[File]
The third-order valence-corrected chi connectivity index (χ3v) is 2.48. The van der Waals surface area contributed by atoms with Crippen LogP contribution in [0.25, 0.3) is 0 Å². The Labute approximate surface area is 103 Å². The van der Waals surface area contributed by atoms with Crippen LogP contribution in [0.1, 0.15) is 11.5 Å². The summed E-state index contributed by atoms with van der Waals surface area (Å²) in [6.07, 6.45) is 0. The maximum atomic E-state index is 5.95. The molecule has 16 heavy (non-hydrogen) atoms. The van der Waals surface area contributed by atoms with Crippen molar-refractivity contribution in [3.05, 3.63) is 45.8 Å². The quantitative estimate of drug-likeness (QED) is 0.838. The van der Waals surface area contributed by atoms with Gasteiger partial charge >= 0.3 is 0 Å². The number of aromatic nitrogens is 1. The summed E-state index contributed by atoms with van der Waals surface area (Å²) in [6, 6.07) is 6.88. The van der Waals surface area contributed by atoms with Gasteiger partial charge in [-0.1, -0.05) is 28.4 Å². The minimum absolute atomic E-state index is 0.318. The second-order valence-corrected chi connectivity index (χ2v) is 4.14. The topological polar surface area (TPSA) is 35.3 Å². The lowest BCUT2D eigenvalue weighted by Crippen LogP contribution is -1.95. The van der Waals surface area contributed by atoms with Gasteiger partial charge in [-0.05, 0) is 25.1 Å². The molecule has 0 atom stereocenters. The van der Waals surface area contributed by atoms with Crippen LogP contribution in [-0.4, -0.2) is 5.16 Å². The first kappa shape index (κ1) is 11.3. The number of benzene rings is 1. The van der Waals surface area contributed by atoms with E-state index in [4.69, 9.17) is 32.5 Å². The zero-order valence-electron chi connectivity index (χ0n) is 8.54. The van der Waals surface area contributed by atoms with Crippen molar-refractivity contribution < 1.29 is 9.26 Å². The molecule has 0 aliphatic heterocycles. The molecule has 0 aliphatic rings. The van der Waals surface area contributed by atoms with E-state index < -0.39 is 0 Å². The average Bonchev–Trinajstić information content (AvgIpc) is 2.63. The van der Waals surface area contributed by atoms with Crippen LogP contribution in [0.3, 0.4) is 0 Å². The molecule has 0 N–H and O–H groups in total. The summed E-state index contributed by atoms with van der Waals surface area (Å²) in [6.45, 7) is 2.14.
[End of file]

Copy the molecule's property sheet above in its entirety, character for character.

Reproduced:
The third-order valence-corrected chi connectivity index (χ3v) is 2.48. The van der Waals surface area contributed by atoms with Crippen LogP contribution in [0.25, 0.3) is 0 Å². The Labute approximate surface area is 103 Å². The van der Waals surface area contributed by atoms with Crippen LogP contribution in [0.1, 0.15) is 11.5 Å². The summed E-state index contributed by atoms with van der Waals surface area (Å²) in [6.07, 6.45) is 0. The maximum atomic E-state index is 5.95. The molecule has 16 heavy (non-hydrogen) atoms. The van der Waals surface area contributed by atoms with Crippen molar-refractivity contribution in [3.05, 3.63) is 45.8 Å². The quantitative estimate of drug-likeness (QED) is 0.838. The van der Waals surface area contributed by atoms with Gasteiger partial charge >= 0.3 is 0 Å². The number of aromatic nitrogens is 1. The summed E-state index contributed by atoms with van der Waals surface area (Å²) in [6, 6.07) is 6.88. The van der Waals surface area contributed by atoms with Gasteiger partial charge in [-0.1, -0.05) is 28.4 Å². The minimum absolute atomic E-state index is 0.318. The second-order valence-corrected chi connectivity index (χ2v) is 4.14. The topological polar surface area (TPSA) is 35.3 Å². The lowest BCUT2D eigenvalue weighted by Crippen LogP contribution is -1.95. The van der Waals surface area contributed by atoms with Gasteiger partial charge in [-0.05, 0) is 25.1 Å². The molecule has 0 atom stereocenters. The van der Waals surface area contributed by atoms with Crippen LogP contribution in [-0.4, -0.2) is 5.16 Å². The first kappa shape index (κ1) is 11.3. The number of benzene rings is 1. The van der Waals surface area contributed by atoms with E-state index in [4.69, 9.17) is 32.5 Å². The zero-order valence-electron chi connectivity index (χ0n) is 8.54. The van der Waals surface area contributed by atoms with Crippen molar-refractivity contribution < 1.29 is 9.26 Å². The molecule has 0 aliphatic heterocycles. The molecule has 0 aliphatic rings. The van der Waals surface area contributed by atoms with E-state index < -0.39 is 0 Å². The average Bonchev–Trinajstić information content (AvgIpc) is 2.63. The van der Waals surface area contributed by atoms with Crippen LogP contribution in [0.3, 0.4) is 0 Å². The molecule has 0 N–H and O–H groups in total. The summed E-state index contributed by atoms with van der Waals surface area (Å²) in [6.45, 7) is 2.14.